Essentially cadence is the number of times that your foot strikes the ground in a given time period, usually measured per minute. There are a number of factors that affect your cadence including your height, weight, leg length, stride length and general running ability. Therefore, given that there is so much individual variability there is no ‘optimal’ cadence. However monitoring your cadence values can certainly help to reduce the risk of injury and improve running economy.
Why should you monitor cadence?
It is important to remember that your running speed is essentially your stride length x your stride rate (or cadence).
A low cadence can often be indicative of overstriding, which tends to happen with natural heel strikers. Most runners who overstride tend to reach with their forward leg, lock out their knee and strike the ground heel first. This creates a braking effect, which is not only less economical, it also places a great deal of additional stress on the knee and hip joints.
As you increase your cadence you bring your landing foot closer to the centre of mass, which helps to maintain forward momentum and reduces the impact forces that your hips and knees are subjected to. In fact a study by Heiderscheit et al found that even small increases in cadence can substantially reduce the loading to the hip and knee joints during running.
Cadence can also be used as a marker of fatigue. Typically as runners begin to tire they lose form and their cadence decreases. This, along with information about pace and even heart rate can be useful in determining if there’s a point in your run when you can no longer sustain your target pace. You can then use this information to make some adjustments to your training.
How to maximise your cadence and stride length
If you’re looking for some gains in speed then here’s how to maximise your cadence and stride length:
Plyometrics are explosive exercises such as jumps, bounds and hops that are designed to teach you to produce more force with minimal ground contact time. When running this ultimately translates to a faster turnover. Try introducing a small amount of plyometric work after an easy run once or twice a week.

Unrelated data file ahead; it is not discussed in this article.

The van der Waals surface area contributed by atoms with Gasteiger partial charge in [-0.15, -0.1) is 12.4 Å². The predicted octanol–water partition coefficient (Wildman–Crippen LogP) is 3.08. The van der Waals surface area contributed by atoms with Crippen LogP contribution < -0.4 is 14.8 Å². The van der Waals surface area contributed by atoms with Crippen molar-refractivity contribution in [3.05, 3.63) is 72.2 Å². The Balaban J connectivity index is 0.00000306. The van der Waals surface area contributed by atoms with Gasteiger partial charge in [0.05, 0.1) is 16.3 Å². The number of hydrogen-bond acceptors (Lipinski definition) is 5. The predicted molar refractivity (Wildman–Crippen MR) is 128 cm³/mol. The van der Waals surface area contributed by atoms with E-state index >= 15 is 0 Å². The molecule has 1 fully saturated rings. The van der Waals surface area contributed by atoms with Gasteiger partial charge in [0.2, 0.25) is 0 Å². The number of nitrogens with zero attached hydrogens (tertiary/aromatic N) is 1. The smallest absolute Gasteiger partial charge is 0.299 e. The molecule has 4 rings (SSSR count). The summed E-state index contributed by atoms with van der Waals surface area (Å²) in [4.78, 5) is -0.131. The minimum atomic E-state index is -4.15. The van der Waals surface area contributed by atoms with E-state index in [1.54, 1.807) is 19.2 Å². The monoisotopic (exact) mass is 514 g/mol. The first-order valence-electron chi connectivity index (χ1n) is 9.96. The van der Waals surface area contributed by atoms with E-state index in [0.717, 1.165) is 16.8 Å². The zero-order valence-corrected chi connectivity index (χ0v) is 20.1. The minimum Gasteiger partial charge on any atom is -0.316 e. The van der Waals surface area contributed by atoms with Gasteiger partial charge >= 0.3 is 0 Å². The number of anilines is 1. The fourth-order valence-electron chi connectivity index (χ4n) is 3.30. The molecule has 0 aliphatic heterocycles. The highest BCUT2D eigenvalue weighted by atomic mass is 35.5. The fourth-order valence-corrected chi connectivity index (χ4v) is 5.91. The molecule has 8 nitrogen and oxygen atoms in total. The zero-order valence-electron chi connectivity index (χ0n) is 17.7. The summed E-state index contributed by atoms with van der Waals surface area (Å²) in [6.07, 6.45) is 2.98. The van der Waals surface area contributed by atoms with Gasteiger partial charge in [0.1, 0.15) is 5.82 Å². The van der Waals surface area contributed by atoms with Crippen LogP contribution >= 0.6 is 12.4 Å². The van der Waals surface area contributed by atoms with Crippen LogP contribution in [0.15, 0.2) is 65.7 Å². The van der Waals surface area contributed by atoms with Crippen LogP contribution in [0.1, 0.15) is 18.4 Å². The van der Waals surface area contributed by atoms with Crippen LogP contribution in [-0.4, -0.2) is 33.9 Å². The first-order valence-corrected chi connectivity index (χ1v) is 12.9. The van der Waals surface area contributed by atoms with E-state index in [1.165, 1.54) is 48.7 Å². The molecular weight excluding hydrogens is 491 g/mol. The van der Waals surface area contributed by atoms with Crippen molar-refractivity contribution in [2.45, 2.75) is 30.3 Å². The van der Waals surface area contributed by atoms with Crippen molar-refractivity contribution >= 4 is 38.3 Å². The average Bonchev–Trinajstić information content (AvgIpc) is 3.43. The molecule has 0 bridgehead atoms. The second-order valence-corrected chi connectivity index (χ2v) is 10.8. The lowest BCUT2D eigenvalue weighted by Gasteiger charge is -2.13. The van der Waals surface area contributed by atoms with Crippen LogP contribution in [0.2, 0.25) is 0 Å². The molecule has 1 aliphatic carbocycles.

Shedding even a small amount of weight from your shoes can have a big impact on your turnover as over the course of several miles you are essentially having to lift less weight. If your biomechanics are reasonably good then you may well be able to get away with running in slightly lighter shoes.
However, beware of the trade-off between lighter shoes and cushioning. Generally, the lighter the shoe, the less support and cushioning, so you need to weigh up whether a potential increased chance of injury is a risk that you are willing to take.
If you want to run faster then you need to increase your stride length. However, most runners tend to do this by over-reaching with their front leg and therefore heel striking, creating a braking effect.
The most biomechanically efficient way to lengthen your stride is to extend your back leg further behind you (extend at the hip). Unfortunately this is harder than it sounds to do as the vast majority of us have shortened hip flexors, as a result of spending too long sat at a desk.
You can practise achieving better hip extension by regularly stretching your hip flexors in a kneeling position. Kneel on one knee, whilst placing the foot of the other leg flat on the floor and bending the knee at 90 degrees.
Keeping your body upright, draw your belly button in towards your spine and gently push the hip of the kneeling leg forward. You should feel a strong stretch at the front of your hip.